U.S. Rep. Nunn says leak of military intelligence very serious

JOHNSTON — Iowa Congressman Zach Nunn says it appears there were “multiple breakdowns” that led to the apparent theft of top secret Pentagon documents that were leaked on the internet. A 21-year-old Massachusetts Air National Guardsman was arrested Thursday and he faces charges after dozens of highly classified military documents were posted online.

“The Air Force has something to answer to why an individual who was a guardsman had access to this level of classified information and then how they got it out of the facility and put it online,” Nunn said this morning.

Nunn, who’s currently a lieutenant colonel in the U.S. Air Force Reserve, got a top security clearance at the age of 24 when he was serving in the U.S. Air Force. He also commanded the Iowa Air National Guard’s intelligence squadron. Nunn said this is a “very serious” case as the leaked documents revealed sensitive military information, including key intelligence about the war in Ukraine.

“If indeed we have an individual who is 21 who has gone out there that is basically boasting about his access to classified information and leaking it in a way that not only harms national security, but puts frontline collection methods in jeopardy, we are in a very dangerous position,” Nunn said.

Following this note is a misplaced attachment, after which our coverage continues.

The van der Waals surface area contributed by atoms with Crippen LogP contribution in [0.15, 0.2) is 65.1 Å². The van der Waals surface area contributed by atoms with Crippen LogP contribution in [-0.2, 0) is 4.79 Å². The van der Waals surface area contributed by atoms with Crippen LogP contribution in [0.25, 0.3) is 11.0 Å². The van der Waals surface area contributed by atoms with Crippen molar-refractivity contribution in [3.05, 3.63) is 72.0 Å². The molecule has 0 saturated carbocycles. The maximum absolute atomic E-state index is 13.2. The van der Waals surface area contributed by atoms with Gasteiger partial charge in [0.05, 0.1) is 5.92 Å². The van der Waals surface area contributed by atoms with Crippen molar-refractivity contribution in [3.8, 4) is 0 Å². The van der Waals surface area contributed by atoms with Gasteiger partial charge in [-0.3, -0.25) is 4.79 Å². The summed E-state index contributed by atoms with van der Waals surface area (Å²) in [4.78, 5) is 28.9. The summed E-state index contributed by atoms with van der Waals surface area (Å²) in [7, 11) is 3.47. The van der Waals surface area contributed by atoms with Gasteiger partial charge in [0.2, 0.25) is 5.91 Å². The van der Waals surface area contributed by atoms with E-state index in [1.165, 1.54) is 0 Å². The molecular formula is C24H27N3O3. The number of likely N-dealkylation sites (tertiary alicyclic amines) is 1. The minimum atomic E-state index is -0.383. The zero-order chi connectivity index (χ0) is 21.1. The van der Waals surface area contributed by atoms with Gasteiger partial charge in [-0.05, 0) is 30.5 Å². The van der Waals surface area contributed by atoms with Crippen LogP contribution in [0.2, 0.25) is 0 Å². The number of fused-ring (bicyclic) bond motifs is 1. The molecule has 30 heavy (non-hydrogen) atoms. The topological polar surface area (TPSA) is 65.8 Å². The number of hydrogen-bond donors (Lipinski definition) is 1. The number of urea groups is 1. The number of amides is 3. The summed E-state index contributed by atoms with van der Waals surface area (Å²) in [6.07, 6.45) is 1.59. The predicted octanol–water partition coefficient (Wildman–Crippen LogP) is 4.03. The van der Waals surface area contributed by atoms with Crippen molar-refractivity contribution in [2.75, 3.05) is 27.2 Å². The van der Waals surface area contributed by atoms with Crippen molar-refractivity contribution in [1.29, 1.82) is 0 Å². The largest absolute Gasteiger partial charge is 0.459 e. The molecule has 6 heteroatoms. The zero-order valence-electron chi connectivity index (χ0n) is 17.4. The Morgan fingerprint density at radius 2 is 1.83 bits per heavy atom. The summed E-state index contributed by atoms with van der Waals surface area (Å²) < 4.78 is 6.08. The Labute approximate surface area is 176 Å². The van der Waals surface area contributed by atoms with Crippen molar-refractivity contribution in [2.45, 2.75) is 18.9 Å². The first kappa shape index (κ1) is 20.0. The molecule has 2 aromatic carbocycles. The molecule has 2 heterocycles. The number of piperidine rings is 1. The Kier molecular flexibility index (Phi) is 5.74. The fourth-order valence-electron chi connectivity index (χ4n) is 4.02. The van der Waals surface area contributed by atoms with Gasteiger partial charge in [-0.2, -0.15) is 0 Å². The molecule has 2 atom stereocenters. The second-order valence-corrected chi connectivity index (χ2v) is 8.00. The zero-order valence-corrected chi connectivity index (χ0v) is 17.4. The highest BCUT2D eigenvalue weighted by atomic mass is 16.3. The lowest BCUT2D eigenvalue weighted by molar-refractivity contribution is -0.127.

The arrested airman was trained as a cyber transport systems analyst and he began sharing top secret intelligence about the war in Ukraine on an app called Discord that lets users text, chat and share videos. A teenager in the private group posted some of the documents in a public forum.

Nunn indicated as a military intelligence and counter intelligence officer, he investigated allegations that classified documents were mishandled. “When I went in 20 years, it was immediate that we could serve a lifetime in prison if we violated this top secret standard,” Nunn said. “…In this case, I think this was an individual who did it knowingly, who was briefed on what the dangers were, but chose to go ahead and violate it anyway.”

Nunn said he’s concerned the penalties for this kind of espionage have been reduced in recent cases. A former military analyst who gave top secret information about the war in Afghanistan to operators of the WikiLeaks website served seven years in prison. This latest breach could give a tactical advantage to U.S. adversaries, according to Nunn.

“The type of information that we are talking about now is not something that should be fodder for somebody’s Facebook page or the potential to leak to a friendly reporter because they want to get a story,” Nunn said, “particularly when there’s a direct national security threat nexus involved in that.”

Nunn made his comments during the “Iowa Press” program which aired over the weekend on Iowa PBS. Nunn, a Republican from Bondurant, was elected last November to serve Iowa’s third congressional district in the U.S. House.